Specification? Specification?">

What is the future role of the Specification?

Specifications translate designs into descriptions that include materials, components, work and constraints following from regulations. Specifications, part of the Tender Documents, are also legally binding contracts between Clients and Contractors. Therefore, one way or the other, Specifications will be with us for many decades to come, if not forever. But that does not mean that the traditional paper-based form will remain unchanged. The obvious electronic versions of `dumb' paper-based Specifications are already used in the market. Their introduction did not result in much change, but what will happen if `smart' electronic Specifications enter the scene?

The major drawback of Specifications is their rigidity. Clients have to define their requirements in Specifications, but requirements change once the project gets started. Clients see and learn unexpected new possibilities and the desire to change the Specification is quite common. In the traditional Specification-based process, changes in the Specification are costly, and even more or less prohibited. If new BC processes can be devised that increase the flexibility of the Specification, more satisfied Clients will result.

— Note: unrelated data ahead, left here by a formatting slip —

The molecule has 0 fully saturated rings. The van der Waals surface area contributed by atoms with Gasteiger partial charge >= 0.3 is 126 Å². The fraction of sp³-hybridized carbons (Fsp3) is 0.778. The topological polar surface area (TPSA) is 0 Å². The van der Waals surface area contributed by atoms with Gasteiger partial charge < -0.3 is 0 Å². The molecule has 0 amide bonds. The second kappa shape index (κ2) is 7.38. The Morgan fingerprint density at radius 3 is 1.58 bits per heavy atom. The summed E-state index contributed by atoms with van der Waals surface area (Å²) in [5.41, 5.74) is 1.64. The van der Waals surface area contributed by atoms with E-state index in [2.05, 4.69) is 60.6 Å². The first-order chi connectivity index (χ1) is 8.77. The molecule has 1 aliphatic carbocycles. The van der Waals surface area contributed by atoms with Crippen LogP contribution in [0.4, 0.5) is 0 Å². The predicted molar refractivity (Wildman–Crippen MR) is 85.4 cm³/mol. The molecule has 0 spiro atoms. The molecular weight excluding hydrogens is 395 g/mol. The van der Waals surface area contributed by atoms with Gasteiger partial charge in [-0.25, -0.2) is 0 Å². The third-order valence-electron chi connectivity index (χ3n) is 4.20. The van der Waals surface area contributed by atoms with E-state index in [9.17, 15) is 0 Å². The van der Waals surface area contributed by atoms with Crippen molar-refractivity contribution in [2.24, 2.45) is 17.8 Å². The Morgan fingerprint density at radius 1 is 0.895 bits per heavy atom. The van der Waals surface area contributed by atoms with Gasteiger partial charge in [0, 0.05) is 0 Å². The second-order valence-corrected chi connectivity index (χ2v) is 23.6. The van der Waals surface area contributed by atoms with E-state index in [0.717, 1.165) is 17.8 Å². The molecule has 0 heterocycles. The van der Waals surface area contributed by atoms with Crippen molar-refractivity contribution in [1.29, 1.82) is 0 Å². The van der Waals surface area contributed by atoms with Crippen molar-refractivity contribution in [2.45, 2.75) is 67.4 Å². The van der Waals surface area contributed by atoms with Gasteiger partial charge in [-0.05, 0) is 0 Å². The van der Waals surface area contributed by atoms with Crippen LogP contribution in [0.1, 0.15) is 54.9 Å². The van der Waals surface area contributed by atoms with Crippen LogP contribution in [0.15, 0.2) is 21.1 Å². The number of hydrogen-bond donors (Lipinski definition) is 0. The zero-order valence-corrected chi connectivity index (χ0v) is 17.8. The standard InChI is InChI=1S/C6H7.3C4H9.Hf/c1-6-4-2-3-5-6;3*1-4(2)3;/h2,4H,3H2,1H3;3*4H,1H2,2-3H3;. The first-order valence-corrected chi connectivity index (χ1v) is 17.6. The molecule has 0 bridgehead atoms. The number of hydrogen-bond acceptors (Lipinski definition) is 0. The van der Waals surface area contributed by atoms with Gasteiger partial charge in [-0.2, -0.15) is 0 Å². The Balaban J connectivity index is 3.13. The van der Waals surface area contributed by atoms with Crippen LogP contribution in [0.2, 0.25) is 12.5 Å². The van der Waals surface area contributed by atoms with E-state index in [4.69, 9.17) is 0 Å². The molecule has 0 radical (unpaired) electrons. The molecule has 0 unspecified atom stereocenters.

One way to fulfill that desire is to create dynamic Specifications. If controlled by agreed rules, computers can handle the consequences in responsibilities, costs and rewards.

A new-style Specification and its creator (a smart specification application) has a more central place than paper-based Specifications. A paper-based Specification derives its central place from the legal and contractual weight accorded to it. A bcoWeb Specification has, probably, the same legal and contractual weight, but is in addition a valuable source of well-accessible information.

The NG Internet provides the means for the Specification of the future to keep its position as a central document in BC, enabled by the much improved information structuring, information linking and knowledge providing possibilities of NG Internet. Such a semantically rich eSpecification both enables and needs juridical and social changes in BC.

Reinout van Rees 2006-12-13